[Episcopal News Service] The Episcopal Church’s Executive Council gathered online Oct. 9 to open its fall meeting, with church leaders invoking the themes of darkness and light as they highlighted Episcopal responses to the coronavirus pandemic, racial injustice and political polarization ahead of the Nov. 3 U.S. presidential election.
Members also began reviewing the church’s financial position in preparation for discussion and approval of the 2021 church budget, a core annual responsibility of Executive Council that this year comes as the pandemic has disrupted diocesan and churchwide finances. Church planners face the additional challenge of accounting for the 80th General Convention. The triennial churchwide gathering is scheduled for next summer in Baltimore, Maryland, but presiding officers are still discussing contingency plans because of the pandemic.
A decision on when and how to proceed with General Convention is not on the agenda of this Executive Council meeting, which runs through Oct. 12, though plenty of other notable topics are listed, including new spending on racial reconciliation initiatives, the incorporation of gender-inclusive language in church records, and potential revisions to the venerable parochial report, which collects data on Episcopal congregations.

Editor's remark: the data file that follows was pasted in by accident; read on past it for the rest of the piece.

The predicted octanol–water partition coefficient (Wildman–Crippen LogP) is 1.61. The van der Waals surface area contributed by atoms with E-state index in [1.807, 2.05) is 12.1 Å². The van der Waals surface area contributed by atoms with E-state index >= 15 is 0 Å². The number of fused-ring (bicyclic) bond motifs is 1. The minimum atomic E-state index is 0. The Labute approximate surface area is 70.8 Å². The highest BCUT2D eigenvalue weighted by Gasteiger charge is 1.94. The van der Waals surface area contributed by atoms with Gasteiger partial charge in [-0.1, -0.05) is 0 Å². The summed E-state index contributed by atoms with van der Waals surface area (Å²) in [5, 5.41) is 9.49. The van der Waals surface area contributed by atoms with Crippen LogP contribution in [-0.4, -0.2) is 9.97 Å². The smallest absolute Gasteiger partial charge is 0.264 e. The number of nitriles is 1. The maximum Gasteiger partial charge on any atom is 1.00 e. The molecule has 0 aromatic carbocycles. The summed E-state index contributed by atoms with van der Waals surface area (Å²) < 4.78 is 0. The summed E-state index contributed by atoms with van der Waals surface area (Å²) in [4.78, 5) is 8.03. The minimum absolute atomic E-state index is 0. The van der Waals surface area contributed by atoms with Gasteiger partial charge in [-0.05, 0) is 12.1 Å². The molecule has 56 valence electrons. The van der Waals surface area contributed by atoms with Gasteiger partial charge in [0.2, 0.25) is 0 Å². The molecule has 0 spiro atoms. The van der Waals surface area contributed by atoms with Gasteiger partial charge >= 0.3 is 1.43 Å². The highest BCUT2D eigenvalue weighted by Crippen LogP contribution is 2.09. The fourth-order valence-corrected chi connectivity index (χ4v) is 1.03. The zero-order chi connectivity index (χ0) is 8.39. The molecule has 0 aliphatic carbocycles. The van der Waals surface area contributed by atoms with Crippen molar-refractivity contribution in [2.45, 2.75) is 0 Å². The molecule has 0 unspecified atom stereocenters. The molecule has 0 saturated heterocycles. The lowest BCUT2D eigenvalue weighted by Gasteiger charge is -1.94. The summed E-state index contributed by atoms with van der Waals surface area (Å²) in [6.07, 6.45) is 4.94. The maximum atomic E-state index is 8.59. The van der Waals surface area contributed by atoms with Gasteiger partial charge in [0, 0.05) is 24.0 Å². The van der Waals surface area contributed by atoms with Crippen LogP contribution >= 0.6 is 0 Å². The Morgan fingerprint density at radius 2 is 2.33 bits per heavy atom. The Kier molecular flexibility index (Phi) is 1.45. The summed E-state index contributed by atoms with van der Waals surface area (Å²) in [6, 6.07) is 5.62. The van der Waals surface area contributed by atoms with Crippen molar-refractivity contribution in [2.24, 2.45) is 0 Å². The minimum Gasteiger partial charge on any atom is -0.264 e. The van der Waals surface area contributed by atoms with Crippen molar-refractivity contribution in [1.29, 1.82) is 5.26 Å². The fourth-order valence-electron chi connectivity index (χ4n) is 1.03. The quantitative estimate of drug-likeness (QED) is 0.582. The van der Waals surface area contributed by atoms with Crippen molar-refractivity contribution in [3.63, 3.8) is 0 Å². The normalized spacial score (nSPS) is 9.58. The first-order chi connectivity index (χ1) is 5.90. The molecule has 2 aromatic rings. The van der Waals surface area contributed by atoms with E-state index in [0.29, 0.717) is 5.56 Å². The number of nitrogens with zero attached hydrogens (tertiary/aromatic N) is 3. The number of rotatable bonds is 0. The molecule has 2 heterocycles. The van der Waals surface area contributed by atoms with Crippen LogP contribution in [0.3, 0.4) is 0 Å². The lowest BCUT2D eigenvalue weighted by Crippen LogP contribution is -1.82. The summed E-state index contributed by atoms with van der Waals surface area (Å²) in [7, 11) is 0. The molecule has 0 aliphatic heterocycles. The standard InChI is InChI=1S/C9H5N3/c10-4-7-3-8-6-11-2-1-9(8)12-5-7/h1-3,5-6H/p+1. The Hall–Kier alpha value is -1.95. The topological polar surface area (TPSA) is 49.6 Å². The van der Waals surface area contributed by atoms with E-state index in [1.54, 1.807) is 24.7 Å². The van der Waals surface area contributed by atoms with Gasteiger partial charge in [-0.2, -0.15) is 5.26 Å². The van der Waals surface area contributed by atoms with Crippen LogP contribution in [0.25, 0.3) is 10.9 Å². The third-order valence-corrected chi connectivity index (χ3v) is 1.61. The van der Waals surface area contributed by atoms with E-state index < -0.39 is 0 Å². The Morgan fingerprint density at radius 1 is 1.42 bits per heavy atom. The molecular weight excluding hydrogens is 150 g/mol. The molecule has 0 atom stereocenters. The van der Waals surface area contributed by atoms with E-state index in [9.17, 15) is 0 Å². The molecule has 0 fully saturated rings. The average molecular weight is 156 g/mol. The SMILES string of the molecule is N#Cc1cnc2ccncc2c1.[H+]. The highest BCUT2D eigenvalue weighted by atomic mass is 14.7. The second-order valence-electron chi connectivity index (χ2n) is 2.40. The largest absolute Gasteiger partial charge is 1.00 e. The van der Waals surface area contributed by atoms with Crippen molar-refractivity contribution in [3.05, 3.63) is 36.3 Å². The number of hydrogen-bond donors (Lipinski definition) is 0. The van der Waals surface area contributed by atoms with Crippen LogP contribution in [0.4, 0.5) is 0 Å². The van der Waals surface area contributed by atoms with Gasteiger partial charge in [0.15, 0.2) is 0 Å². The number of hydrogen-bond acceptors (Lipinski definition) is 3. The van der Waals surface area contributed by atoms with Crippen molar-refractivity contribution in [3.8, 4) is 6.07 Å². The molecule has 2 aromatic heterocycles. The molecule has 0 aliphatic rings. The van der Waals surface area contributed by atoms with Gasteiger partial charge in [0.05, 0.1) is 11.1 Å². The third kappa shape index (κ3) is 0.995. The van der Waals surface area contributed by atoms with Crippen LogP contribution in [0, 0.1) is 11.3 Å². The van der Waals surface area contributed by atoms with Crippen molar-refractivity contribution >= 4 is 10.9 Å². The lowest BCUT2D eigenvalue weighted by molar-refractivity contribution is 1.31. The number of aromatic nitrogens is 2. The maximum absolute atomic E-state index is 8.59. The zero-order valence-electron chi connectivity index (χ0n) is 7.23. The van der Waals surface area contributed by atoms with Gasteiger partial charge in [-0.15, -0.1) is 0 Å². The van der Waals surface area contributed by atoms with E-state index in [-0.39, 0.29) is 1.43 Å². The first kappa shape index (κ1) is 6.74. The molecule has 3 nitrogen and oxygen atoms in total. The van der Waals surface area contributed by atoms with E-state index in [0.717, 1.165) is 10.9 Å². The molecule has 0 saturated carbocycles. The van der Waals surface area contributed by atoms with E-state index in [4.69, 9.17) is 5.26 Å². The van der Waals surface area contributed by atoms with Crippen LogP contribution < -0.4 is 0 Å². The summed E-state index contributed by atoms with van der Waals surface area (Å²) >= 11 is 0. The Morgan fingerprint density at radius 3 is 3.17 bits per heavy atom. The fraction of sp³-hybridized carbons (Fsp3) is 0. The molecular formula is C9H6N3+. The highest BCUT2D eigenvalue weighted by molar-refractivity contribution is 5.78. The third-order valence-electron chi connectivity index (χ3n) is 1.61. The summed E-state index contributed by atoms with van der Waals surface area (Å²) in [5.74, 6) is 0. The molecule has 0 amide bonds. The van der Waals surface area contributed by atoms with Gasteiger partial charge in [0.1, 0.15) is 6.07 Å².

Presiding Bishop Michael Curry, echoing remarks he made last month at a meeting of the House of Bishops, affirmed the church’s nonpartisan role in bringing Jesus’ message of love and light into the public sphere, especially with elections just weeks away.
“We are meeting in the midst of some pretty difficult times,” Curry said, but the Gospel teaches that Christians can be a light against that darkness. “Now is not the time to hide this light under the bushel. Now is the time to lift up this light … this light that we’ve gotten from Jesus, and let it shine, even, and in spite of, whatever may happen around us.”
Curry, speaking for a little over 15 minutes, outlined several examples of church initiatives aimed at countering political division with prayer and pastoral presence:
- Washington National Cathedral is hosting an ecumenical prayer service on Nov. 1.
- The Episcopal Church’s Washington-based Office of Government Relations has partnered with Forward Movement to promote nine days of prayer around the election, starting Oct. 27.